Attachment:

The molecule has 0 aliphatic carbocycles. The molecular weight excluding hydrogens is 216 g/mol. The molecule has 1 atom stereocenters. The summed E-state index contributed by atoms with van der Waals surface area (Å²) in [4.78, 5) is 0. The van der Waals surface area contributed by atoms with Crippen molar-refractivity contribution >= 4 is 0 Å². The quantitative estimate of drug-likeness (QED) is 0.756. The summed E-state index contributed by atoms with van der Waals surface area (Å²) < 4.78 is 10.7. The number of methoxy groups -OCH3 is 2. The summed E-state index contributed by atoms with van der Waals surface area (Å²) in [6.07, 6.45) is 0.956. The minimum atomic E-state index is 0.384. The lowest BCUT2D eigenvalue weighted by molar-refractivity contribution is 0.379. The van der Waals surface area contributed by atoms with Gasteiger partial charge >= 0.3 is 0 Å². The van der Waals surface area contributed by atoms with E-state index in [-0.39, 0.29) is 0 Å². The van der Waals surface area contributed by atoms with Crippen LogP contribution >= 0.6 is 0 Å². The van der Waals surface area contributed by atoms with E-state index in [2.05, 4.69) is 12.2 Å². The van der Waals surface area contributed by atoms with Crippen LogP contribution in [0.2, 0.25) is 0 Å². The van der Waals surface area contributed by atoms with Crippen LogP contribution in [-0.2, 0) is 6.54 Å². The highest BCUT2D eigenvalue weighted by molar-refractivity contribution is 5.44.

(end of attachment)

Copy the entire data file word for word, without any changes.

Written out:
The molecule has 0 aliphatic carbocycles. The molecular weight excluding hydrogens is 216 g/mol. The molecule has 1 atom stereocenters. The summed E-state index contributed by atoms with van der Waals surface area (Å²) in [4.78, 5) is 0. The van der Waals surface area contributed by atoms with Crippen molar-refractivity contribution >= 4 is 0 Å². The quantitative estimate of drug-likeness (QED) is 0.756. The summed E-state index contributed by atoms with van der Waals surface area (Å²) < 4.78 is 10.7. The number of methoxy groups -OCH3 is 2. The summed E-state index contributed by atoms with van der Waals surface area (Å²) in [6.07, 6.45) is 0.956. The minimum atomic E-state index is 0.384. The lowest BCUT2D eigenvalue weighted by molar-refractivity contribution is 0.379. The van der Waals surface area contributed by atoms with Gasteiger partial charge >= 0.3 is 0 Å². The van der Waals surface area contributed by atoms with E-state index in [-0.39, 0.29) is 0 Å². The van der Waals surface area contributed by atoms with Crippen LogP contribution >= 0.6 is 0 Å². The van der Waals surface area contributed by atoms with E-state index in [2.05, 4.69) is 12.2 Å². The van der Waals surface area contributed by atoms with Crippen LogP contribution in [0.2, 0.25) is 0 Å². The van der Waals surface area contributed by atoms with Crippen LogP contribution in [-0.2, 0) is 6.54 Å². The highest BCUT2D eigenvalue weighted by molar-refractivity contribution is 5.44.